To rule out community changes that were the result of reduced diversity or lost associations involving extinct species, the researchers analyzed only those pairs in which both species survived. Prior to the extinction, co-occurrence was more common. After extinction, segregations were more common.

Villaseñor’s research focuses on human fossil remains as a way to understand how human ancestors interacted with mammal communities for the last 3.5 million years. Her more recent research explores how modern humans have shaped today’s ecosystems.

“Rather than thinking of humans as separate from ‘natural’ environments, our research has illuminated the major impacts that humans have had on the ecosystem for many thousands of years,” Villaseñor said. “The results of this paper and others from our group illuminate the outsized impacts that human-mediated extinction has had in North America.”

By the end of the Late Pleistocene in North America, roughly 11,000 years ago, humans contributed to the extinction of large mammals, including mammoths and sabre-toothed cats. Recent work, driven by today’s crisis in biodiversity, has looked at understanding the ecological and evolutionary legacies of this event. There was ecological transformation across the continent — the mammoth steppe disappeared, vegetation and fire regimes changed and large carnivores were lost.

Prehistoric Australian giant kangaroos, new research


This video says about itself:

Procoptodon is a genus of giant short-faced kangaroo living in Australia during the Pleistocene epoch.

Procoptodon goliah, the largest-known kangaroo that ever existed, stood approximately 2.7 m tall and weighed about 240 kg.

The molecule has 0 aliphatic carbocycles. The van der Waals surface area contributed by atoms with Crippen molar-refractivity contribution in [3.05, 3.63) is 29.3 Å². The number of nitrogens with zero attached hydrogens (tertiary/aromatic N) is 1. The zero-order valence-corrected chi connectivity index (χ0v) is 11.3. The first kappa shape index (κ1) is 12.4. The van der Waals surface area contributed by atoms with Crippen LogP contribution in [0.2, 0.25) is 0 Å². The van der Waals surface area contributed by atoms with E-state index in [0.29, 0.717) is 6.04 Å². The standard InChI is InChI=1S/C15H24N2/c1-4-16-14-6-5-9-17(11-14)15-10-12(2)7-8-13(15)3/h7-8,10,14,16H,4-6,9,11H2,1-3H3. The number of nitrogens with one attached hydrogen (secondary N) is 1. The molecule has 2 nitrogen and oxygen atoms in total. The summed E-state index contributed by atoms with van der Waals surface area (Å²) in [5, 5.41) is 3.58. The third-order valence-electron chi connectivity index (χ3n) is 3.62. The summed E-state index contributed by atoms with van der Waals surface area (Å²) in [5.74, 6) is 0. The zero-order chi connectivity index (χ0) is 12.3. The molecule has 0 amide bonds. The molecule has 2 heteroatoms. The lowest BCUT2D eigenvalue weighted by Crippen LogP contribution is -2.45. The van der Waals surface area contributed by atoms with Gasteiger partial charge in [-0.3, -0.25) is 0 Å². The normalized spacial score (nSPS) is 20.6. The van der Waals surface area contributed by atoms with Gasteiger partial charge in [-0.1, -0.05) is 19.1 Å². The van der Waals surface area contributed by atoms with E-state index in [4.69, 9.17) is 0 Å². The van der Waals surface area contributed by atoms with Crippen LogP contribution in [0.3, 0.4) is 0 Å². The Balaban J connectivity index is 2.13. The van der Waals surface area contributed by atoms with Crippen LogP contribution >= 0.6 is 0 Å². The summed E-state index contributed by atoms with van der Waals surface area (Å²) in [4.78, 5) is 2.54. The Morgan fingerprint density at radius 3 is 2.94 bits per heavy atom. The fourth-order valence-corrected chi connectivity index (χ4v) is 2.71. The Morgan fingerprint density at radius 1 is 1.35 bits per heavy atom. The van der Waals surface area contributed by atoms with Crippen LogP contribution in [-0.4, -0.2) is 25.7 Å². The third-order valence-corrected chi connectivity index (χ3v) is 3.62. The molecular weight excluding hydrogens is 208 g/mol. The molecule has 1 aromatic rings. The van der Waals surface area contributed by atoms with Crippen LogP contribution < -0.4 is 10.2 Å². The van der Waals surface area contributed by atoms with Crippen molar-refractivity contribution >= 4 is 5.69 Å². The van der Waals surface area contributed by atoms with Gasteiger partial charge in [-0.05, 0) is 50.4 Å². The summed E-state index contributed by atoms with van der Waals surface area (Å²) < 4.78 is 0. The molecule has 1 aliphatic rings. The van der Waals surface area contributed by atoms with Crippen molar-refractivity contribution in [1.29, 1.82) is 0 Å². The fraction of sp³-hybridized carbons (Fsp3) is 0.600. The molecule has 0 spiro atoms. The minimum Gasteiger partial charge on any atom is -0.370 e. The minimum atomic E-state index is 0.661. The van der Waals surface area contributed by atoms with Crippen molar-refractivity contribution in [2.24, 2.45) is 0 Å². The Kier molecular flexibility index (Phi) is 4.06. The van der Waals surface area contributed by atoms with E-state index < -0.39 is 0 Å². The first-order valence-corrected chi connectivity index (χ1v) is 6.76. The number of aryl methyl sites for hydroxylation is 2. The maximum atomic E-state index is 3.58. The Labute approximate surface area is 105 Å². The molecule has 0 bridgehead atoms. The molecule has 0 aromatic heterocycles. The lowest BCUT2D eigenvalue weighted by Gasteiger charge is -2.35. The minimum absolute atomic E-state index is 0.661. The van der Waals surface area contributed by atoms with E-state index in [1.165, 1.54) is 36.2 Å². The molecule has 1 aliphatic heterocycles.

Other members of the genus are smaller, however, and Procoptodon gilli is the smallest of all of the sthenurine kangaroos, standing ~1m tall.

Procoptodon goliah was mainly known for living in semiarid areas of South Australia and New South Wales. These environments were harsh, characterized by vast areas of treeless, wind-blown sand dunes.
However, the area around Lake Menindee, in western New South Wales, had a cooler, wetter climate at the time Procoptodon existed. Fossilized footprints have been found on Kangaroo Island.

Procoptodon physiology was likely similar to that of the contemporary kangaroo; however, Procoptodon goliah were characterized by their large size and were more than three times the size of the largest kangaroos today.

These animals lived alongside modern species of kangaroo, but specialized on a diet of leaves from trees and shrubs.

P. goliah were distinguishable by their flat faces and forward-pointing eyes. On each foot they had a single large toe or claw somewhat similar in appearance to a horse’s hoof.

On these unusual feet they moved quickly through the open forests and plains, where they sought grass and leaves to eat. Their front paws were equally strange: each front paw had two extra-long fingers with large claws. It is possible that they were used to grab branches, bringing leaves within eating distance.

Procoptodon goliah were unable to hop as a mode of transportation, and would have been unable to accelerate sufficiently due to their mass.